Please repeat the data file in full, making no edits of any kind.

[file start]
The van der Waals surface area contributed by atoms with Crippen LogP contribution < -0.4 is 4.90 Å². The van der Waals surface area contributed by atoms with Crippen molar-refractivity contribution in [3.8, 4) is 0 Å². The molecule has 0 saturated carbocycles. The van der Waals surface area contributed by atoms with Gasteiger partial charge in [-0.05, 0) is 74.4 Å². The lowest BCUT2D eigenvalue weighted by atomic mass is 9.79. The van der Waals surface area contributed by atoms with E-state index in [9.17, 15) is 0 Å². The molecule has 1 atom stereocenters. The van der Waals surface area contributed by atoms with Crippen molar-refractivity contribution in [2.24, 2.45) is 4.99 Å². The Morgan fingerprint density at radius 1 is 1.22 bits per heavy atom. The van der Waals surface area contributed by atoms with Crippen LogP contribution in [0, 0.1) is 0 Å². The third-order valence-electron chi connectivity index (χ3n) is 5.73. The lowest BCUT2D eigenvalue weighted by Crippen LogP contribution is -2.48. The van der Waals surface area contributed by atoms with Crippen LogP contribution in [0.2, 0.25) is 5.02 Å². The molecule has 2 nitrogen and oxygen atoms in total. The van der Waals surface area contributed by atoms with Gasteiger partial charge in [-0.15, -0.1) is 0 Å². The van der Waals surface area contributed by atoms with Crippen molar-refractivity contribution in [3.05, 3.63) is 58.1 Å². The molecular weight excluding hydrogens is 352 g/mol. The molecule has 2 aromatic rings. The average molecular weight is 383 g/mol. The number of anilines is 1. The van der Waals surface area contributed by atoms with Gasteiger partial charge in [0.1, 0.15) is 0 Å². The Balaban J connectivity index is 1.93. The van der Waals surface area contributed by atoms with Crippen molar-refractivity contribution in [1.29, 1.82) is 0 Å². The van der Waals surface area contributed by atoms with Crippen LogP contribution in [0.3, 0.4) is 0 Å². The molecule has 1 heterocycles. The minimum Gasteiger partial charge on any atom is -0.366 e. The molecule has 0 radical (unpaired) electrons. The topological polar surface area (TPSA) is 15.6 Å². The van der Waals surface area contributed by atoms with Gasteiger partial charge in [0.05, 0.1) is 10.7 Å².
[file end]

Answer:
The van der Waals surface area contributed by atoms with Crippen LogP contribution < -0.4 is 4.90 Å². The van der Waals surface area contributed by atoms with Crippen molar-refractivity contribution in [3.8, 4) is 0 Å². The molecule has 0 saturated carbocycles. The van der Waals surface area contributed by atoms with Gasteiger partial charge in [-0.05, 0) is 74.4 Å². The lowest BCUT2D eigenvalue weighted by atomic mass is 9.79. The van der Waals surface area contributed by atoms with E-state index in [9.17, 15) is 0 Å². The molecule has 1 atom stereocenters. The van der Waals surface area contributed by atoms with Crippen molar-refractivity contribution in [2.24, 2.45) is 4.99 Å². The Morgan fingerprint density at radius 1 is 1.22 bits per heavy atom. The van der Waals surface area contributed by atoms with Crippen LogP contribution in [0, 0.1) is 0 Å². The third-order valence-electron chi connectivity index (χ3n) is 5.73. The lowest BCUT2D eigenvalue weighted by Crippen LogP contribution is -2.48. The van der Waals surface area contributed by atoms with Crippen LogP contribution in [0.2, 0.25) is 5.02 Å². The molecule has 2 nitrogen and oxygen atoms in total. The van der Waals surface area contributed by atoms with Gasteiger partial charge in [-0.15, -0.1) is 0 Å². The van der Waals surface area contributed by atoms with Crippen molar-refractivity contribution in [3.05, 3.63) is 58.1 Å². The molecular weight excluding hydrogens is 352 g/mol. The molecule has 2 aromatic rings. The average molecular weight is 383 g/mol. The number of anilines is 1. The van der Waals surface area contributed by atoms with Gasteiger partial charge in [0.1, 0.15) is 0 Å². The Balaban J connectivity index is 1.93. The van der Waals surface area contributed by atoms with Crippen molar-refractivity contribution in [1.29, 1.82) is 0 Å². The van der Waals surface area contributed by atoms with Crippen LogP contribution in [0.3, 0.4) is 0 Å². The molecule has 1 heterocycles. The minimum Gasteiger partial charge on any atom is -0.366 e. The molecule has 0 radical (unpaired) electrons. The topological polar surface area (TPSA) is 15.6 Å². The van der Waals surface area contributed by atoms with Gasteiger partial charge in [0.05, 0.1) is 10.7 Å².